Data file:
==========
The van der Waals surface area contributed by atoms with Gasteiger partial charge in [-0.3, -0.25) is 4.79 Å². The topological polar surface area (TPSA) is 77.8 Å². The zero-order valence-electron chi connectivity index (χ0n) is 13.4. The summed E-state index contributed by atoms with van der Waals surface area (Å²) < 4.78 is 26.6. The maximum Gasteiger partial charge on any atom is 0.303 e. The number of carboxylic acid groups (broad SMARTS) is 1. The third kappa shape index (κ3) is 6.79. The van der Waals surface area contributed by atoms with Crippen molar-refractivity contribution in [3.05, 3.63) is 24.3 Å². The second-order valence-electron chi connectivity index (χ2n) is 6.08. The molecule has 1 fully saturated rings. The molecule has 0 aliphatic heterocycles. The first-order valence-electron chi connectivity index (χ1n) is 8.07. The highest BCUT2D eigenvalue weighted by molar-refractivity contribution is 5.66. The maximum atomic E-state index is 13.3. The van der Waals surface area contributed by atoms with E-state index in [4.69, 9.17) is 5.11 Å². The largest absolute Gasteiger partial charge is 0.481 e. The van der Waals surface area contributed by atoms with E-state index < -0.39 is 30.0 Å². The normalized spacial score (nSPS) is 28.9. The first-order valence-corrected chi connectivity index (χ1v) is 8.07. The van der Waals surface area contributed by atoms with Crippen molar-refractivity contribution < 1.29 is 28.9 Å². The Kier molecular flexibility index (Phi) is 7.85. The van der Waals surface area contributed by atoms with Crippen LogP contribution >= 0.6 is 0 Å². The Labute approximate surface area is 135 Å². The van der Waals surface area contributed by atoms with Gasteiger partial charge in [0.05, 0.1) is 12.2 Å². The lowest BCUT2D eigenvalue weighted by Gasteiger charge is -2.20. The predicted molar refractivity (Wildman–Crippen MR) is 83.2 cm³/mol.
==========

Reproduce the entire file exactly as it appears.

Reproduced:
The van der Waals surface area contributed by atoms with Gasteiger partial charge in [-0.3, -0.25) is 4.79 Å². The topological polar surface area (TPSA) is 77.8 Å². The zero-order valence-electron chi connectivity index (χ0n) is 13.4. The summed E-state index contributed by atoms with van der Waals surface area (Å²) < 4.78 is 26.6. The maximum Gasteiger partial charge on any atom is 0.303 e. The number of carboxylic acid groups (broad SMARTS) is 1. The third kappa shape index (κ3) is 6.79. The van der Waals surface area contributed by atoms with Crippen molar-refractivity contribution in [3.05, 3.63) is 24.3 Å². The second-order valence-electron chi connectivity index (χ2n) is 6.08. The molecule has 1 fully saturated rings. The molecule has 0 aliphatic heterocycles. The first-order valence-electron chi connectivity index (χ1n) is 8.07. The highest BCUT2D eigenvalue weighted by molar-refractivity contribution is 5.66. The maximum atomic E-state index is 13.3. The van der Waals surface area contributed by atoms with E-state index in [4.69, 9.17) is 5.11 Å². The largest absolute Gasteiger partial charge is 0.481 e. The van der Waals surface area contributed by atoms with E-state index < -0.39 is 30.0 Å². The normalized spacial score (nSPS) is 28.9. The first-order valence-corrected chi connectivity index (χ1v) is 8.07. The van der Waals surface area contributed by atoms with Crippen molar-refractivity contribution < 1.29 is 28.9 Å². The Kier molecular flexibility index (Phi) is 7.85. The van der Waals surface area contributed by atoms with Crippen LogP contribution >= 0.6 is 0 Å². The Labute approximate surface area is 135 Å². The van der Waals surface area contributed by atoms with Gasteiger partial charge in [0.05, 0.1) is 12.2 Å². The lowest BCUT2D eigenvalue weighted by Gasteiger charge is -2.20. The predicted molar refractivity (Wildman–Crippen MR) is 83.2 cm³/mol.